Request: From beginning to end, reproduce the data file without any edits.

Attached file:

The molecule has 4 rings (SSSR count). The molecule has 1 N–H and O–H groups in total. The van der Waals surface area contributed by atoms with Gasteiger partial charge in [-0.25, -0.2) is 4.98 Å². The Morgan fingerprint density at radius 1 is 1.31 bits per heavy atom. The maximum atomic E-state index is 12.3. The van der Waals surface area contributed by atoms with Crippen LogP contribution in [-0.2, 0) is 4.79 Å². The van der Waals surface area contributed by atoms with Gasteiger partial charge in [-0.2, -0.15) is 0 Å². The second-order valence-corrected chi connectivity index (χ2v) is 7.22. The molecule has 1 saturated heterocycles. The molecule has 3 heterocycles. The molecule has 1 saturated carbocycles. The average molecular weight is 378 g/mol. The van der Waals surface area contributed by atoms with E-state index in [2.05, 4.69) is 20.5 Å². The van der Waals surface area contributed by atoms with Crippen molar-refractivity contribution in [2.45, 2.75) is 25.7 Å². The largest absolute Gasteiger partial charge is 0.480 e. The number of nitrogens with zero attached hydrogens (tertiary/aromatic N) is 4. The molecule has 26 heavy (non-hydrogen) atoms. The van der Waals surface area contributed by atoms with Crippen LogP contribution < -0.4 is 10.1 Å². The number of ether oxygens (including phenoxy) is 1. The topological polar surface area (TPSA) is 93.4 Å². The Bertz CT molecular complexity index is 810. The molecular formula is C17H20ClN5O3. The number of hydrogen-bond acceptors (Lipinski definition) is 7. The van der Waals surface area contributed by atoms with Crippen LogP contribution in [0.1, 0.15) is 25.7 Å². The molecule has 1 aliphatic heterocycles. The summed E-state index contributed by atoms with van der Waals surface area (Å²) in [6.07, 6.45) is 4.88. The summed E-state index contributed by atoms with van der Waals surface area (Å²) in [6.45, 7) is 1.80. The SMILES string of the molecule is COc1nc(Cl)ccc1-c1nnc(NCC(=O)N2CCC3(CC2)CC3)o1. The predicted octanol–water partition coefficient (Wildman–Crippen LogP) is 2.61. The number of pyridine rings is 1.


The molecule has 4 rings (SSSR count). The molecule has 1 N–H and O–H groups in total. The van der Waals surface area contributed by atoms with Gasteiger partial charge in [-0.25, -0.2) is 4.98 Å². The Morgan fingerprint density at radius 1 is 1.31 bits per heavy atom. The maximum atomic E-state index is 12.3. The van der Waals surface area contributed by atoms with Crippen LogP contribution in [-0.2, 0) is 4.79 Å². The van der Waals surface area contributed by atoms with Gasteiger partial charge in [-0.2, -0.15) is 0 Å². The second-order valence-corrected chi connectivity index (χ2v) is 7.22. The molecule has 1 saturated heterocycles. The molecule has 3 heterocycles. The molecule has 1 saturated carbocycles. The average molecular weight is 378 g/mol. The van der Waals surface area contributed by atoms with E-state index in [2.05, 4.69) is 20.5 Å². The van der Waals surface area contributed by atoms with Crippen molar-refractivity contribution in [2.45, 2.75) is 25.7 Å². The largest absolute Gasteiger partial charge is 0.480 e. The number of nitrogens with zero attached hydrogens (tertiary/aromatic N) is 4. The molecule has 26 heavy (non-hydrogen) atoms. The van der Waals surface area contributed by atoms with Crippen LogP contribution < -0.4 is 10.1 Å². The number of ether oxygens (including phenoxy) is 1. The topological polar surface area (TPSA) is 93.4 Å². The Bertz CT molecular complexity index is 810. The molecular formula is C17H20ClN5O3. The number of hydrogen-bond acceptors (Lipinski definition) is 7. The van der Waals surface area contributed by atoms with Crippen LogP contribution in [0.1, 0.15) is 25.7 Å². The molecule has 1 aliphatic heterocycles. The summed E-state index contributed by atoms with van der Waals surface area (Å²) in [6.07, 6.45) is 4.88. The summed E-state index contributed by atoms with van der Waals surface area (Å²) in [6.45, 7) is 1.80. The SMILES string of the molecule is COc1nc(Cl)ccc1-c1nnc(NCC(=O)N2CCC3(CC2)CC3)o1. The predicted octanol–water partition coefficient (Wildman–Crippen LogP) is 2.61. The number of pyridine rings is 1.